Moreover, soil containing biochar releases less methane and less nitrous oxide than its untreated counterparts, probably because the charcoal acts as a catalyst for the destruction of these gases. Since both of these chemicals are more potent greenhouse gases than carbon dioxide, this effect, too, should help combat global warming. And the process of making biochar also creates beneficial by-products. These include heat from the partial combustion, a gaseous mixture called syngas that can be burned as fuel, and a heavy oil.
The benefits of the soil should be enough to persuade some farmers to make and bury biochar. Others, though, may need more incentives – probably in the form of carbon “offsets”that compensate for emissions elsewhere. In the developing carbon-trading economy, CO2-emitting industries could pay farmers to buy stoves to char and sequester farm waste. Farmers in poor countries could get in on the act too, through the Clean Development Mechanism, a United Nations’ program that allows emitters to buy offsets in the global market. (The Economist, 8/27/09).
I retrieved Thursday November 19 at 6:30am from http://pested.ifas.ufl.edu/newsletters/2009-10/biochar.htm
In the last month the world lost the father of the green revolution Norman Borlaug. He won the Noble Peace Prize for basically his breeding of semi-dwarf, high-yield, disease-resistant wheat varieties. (I might add that the original variety Borlaug used for his base breeding was developed and given to him by Orville A. Vogel the wheat breeder at WSU)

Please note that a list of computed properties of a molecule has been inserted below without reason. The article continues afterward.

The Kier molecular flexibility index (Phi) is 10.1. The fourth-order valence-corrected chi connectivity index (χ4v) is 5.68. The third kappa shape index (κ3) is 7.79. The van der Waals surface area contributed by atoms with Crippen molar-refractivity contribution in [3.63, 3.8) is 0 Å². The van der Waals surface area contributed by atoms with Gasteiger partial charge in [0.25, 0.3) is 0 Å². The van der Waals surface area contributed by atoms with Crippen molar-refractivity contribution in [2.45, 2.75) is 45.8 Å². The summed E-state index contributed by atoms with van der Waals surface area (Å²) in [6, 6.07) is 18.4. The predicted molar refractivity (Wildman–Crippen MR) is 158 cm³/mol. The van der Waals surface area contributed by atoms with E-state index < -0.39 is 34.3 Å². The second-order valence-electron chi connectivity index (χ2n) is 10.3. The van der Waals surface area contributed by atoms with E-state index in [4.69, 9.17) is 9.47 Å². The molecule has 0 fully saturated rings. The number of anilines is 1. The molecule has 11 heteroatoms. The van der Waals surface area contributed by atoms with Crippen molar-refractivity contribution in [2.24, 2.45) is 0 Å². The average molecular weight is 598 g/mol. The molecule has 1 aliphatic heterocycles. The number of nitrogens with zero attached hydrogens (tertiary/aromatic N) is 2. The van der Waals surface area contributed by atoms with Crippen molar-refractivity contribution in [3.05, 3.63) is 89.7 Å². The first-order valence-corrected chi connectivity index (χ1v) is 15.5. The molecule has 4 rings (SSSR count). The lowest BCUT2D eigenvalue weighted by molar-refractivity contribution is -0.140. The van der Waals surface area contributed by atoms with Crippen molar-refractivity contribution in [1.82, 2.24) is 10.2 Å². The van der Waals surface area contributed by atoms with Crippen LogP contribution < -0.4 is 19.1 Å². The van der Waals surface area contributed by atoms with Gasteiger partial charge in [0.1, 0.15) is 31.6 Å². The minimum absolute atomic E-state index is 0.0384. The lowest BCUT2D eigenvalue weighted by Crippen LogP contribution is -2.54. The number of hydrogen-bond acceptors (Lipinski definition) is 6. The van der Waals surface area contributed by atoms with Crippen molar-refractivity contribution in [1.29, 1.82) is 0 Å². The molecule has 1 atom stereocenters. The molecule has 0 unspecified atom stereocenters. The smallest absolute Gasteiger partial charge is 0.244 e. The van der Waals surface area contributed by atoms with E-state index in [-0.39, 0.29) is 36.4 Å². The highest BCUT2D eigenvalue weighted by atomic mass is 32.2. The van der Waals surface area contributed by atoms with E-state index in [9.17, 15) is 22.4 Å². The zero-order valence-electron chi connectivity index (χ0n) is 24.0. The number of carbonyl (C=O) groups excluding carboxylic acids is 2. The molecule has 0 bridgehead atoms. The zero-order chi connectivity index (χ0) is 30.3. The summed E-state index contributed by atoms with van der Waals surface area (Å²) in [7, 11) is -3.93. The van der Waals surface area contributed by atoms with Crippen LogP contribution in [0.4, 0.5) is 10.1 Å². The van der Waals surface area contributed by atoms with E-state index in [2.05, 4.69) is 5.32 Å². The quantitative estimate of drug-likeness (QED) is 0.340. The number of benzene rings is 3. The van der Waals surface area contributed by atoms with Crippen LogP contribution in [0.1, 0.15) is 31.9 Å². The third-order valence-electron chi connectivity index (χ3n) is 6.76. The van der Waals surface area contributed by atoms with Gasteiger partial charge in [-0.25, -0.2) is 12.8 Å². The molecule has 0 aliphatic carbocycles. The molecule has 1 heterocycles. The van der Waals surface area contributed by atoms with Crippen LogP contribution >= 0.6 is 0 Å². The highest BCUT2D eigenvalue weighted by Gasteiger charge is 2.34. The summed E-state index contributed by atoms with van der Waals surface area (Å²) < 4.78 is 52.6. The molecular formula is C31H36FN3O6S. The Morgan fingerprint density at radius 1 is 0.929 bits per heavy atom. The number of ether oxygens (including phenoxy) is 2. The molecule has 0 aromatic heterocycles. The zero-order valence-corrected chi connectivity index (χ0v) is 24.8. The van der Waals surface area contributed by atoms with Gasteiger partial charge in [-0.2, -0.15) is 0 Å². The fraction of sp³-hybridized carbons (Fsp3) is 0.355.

In a presentation to the American Society of Agronomy in 2007 (https://www.acsmeetings.org/2007/york-lecture/) Borlaug addressed the issue of world hunger and ability to use GMO’s (Genetically Modified Organisms) to help the issue of world food security. I understand the issues surrounding GMO’s I deal with the debate on a regular bases for classes, research and personal pondering however the question I pose is this:
This great era of political correctness, environmental awareness, the Omnivore’s Dilemma, world population nearing 7 Billion, and agriculture being told it must turn away from large scale commercial endeavors – WHO DIES FIRST and WHO GETS TO DECIDE?
Norman Borlaug was an advocate for the poor and hungry yet was dismissed at times for his support of GMO’s. If we do not use every tool available in our tool box including: no til, precision agriculture, big farm, small farm, machines, hand tools, synthetic fertilizers, green manures, manures and GMO’s there will most likely not be enough global food production to sustain our population, people will die.
I think the legacy of Dr. Borlaug will not only be feeding millions of people but his keen awareness that hungry people should eat and we need all the tools available to accomplish this task.
Can you answer the question? Who dies first and who decides?
Is it government, Universities, ADM, the producers of Corn King, the farmers, Al Gore? Who gets to limit the tools in the tool box – would we limit the tools our heart surgeon has available to him during open heart surgery?